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PostPosted: Mon May 19, 2008 9:17 pm 
Here's the link:

http://www.amazon.com/HOYA-72mm-Circula ... 310&sr=1-2


What do you guys think of just a basic filter from a decent Brand name like Hoya. I know its not Multi-coated but prices just fly off the the deep end quick. I was trying to stay away from really generic brands, and sunpack at least.

Well do you think this will do OK. I'm thinking of this on my 28-135mm and a step-up ring for my nifty-fifty.

Any closer competitors let me know.

Thanks


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PostPosted: Wed May 21, 2008 9:58 pm 
I have a question.

What does a photographer need a polarizing filter while using image post processing can fix everything? Especially if you shoot in RAW...


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PostPosted: Wed May 21, 2008 10:17 pm 
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Nightwolf wrote:
I have a question.

What does a photographer need a polarizing filter while using image post processing can fix everything? Especially if you shoot in RAW...

I think that the effect of a polarising filter is the one effect it is very difficult to replicate in post-processing. See the sky in my post here as an example.

Bob.

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PostPosted: Wed May 21, 2008 10:35 pm 
Nightwolf wrote:
I have a question.

What does a photographer need a polarizing filter while using image post processing can fix everything? Especially if you shoot in RAW...


Megahertz and nanoseconds aside, a polarizer basically does the following:

1. Darkens your exposure by about 2/3 stops (depends on the brand and the type/amount of coating, though) to prevent blown-out highlights. An ND-grad is apparently better suited for this, however. This effect can be simulated in post-processing to a certain extent, using curves and highlight recovery, though the result may be too dull for comfort.

2. By definition, a 'polarizer' has the ability to shift the polarization of the light reflected from your subject (and anything nearby, at that) so much that it can rid the subject (or the surroundings) of any reflections whatsoever. For instance, it can completely eliminate reflections from the surface of a lake, allowing you to see (and shoot) something down below in absolute clarity. However, this really works if you have the light coming from your side, and on non-metallic surfaces only. This effect, AFAIK, can not be simulated in post-processing.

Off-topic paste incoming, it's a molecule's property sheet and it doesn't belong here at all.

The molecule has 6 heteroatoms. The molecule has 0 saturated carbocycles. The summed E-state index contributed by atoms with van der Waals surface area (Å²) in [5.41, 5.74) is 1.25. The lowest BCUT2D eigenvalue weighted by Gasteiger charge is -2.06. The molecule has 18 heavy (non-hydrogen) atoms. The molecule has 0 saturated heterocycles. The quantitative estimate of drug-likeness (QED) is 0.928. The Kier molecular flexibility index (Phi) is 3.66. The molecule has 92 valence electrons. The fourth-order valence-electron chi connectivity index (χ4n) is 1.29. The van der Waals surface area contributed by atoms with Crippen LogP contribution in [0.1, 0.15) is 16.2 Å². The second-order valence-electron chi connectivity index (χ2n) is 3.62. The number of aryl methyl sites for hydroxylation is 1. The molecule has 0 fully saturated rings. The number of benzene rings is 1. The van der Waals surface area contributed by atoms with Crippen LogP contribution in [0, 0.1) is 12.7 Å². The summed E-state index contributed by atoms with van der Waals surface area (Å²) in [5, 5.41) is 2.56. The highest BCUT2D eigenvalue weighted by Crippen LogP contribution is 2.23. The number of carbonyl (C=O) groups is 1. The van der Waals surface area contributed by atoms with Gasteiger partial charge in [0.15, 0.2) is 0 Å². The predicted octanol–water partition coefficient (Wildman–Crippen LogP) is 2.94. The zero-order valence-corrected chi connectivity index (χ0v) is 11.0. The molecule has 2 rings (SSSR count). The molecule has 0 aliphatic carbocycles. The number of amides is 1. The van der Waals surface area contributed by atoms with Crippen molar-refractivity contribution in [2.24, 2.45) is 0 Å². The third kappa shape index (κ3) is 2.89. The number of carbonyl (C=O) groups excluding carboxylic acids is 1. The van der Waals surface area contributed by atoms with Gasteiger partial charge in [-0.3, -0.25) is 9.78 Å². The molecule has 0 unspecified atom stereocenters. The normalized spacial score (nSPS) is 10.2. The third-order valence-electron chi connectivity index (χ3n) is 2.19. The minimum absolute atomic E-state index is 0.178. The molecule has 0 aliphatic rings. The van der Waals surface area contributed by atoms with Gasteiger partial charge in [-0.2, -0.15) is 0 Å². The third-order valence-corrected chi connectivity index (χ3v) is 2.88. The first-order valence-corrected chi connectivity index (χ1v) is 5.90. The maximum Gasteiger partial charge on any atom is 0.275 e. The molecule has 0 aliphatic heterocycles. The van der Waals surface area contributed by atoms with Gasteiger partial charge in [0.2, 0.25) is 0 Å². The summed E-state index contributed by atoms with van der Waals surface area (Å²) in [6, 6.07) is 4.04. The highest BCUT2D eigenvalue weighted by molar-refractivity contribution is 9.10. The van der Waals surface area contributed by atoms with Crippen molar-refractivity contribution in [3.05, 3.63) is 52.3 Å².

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PostPosted: Wed May 21, 2008 11:11 pm 
thanks for the reply's. The descriptions help to support my reason to buy one. I am traveling to Rivera Maya, Mexico in 3 weeks and am wanting a polarizer for all the water, sky, and possibly help with washing out pictures.


But, for my kit lens, do you think a basic Hoya like mentioned above will do the job? trying to stay away from some low budget filters, but can't really swing the big $$$ for some of these other ones.

thanks


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PostPosted: Thu May 22, 2008 9:22 am 
I'm buying this one ND: LINK

and this CP: LINK

would like to know what's the difference between them because they say they both remove reflections and increase contrast...


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PostPosted: Thu May 22, 2008 11:21 am 
Hailstorm wrote:


1. Darkens your exposure by about 2/3 stops (depends on the brand and the type/amount of coating, though) to prevent blown-out highlights. An ND-grad is apparently better suited for this, however. This effect can be simulated in post-processing to a certain extent, using curves and highlight recovery, though the result may be too dull for comfort.




By my knowledge most polarizers hold back 1.5 - 2 stops of light. Polarizers do not prevent blown out highlights. Your camera will just slow down in shutterspeed to about 1.5 or 2 stops (the same amount that the polafilter holds back)....so the exposure of the whole scene stays exactly the same because the camera compensates the loss of light. Unless you lower the exposure compensation manually...your highlights will be equal to a photo taken without the polarizer. A polarizer does lower reflection on non metallic surfaces and this adds to the overall more saturated look that you get using a polarizer. Leafs look greener because they do not reflect , skies look more blue ....watersurfaces become transparent( if the water is clean that is :) ). You can enhance saturation in parts of a photo with photoshop.....but, you can not filter reflections out of the photo with photoshop.


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PostPosted: Thu May 22, 2008 11:38 am 
kno3 wrote:
I'm buying this one ND: LINK

and this CP: LINK

would like to know what's the difference between them because they say they both remove reflections and increase contrast...


A polarizer will remove most of the reflections in a scene. The effect depends on the angle that its used to the sun. If you use a polarizer on an angle thats about 90° to the sun the effect will be most visible.(if you keep the sun to your right or left side) If you photograph in the direction of the sun or if you stand with your back to the sun the effect is almost non existing.

An nd filter will not remove reflection or enhance contrast......nd -filters are used to slow down the exposure time by the filter-factor.


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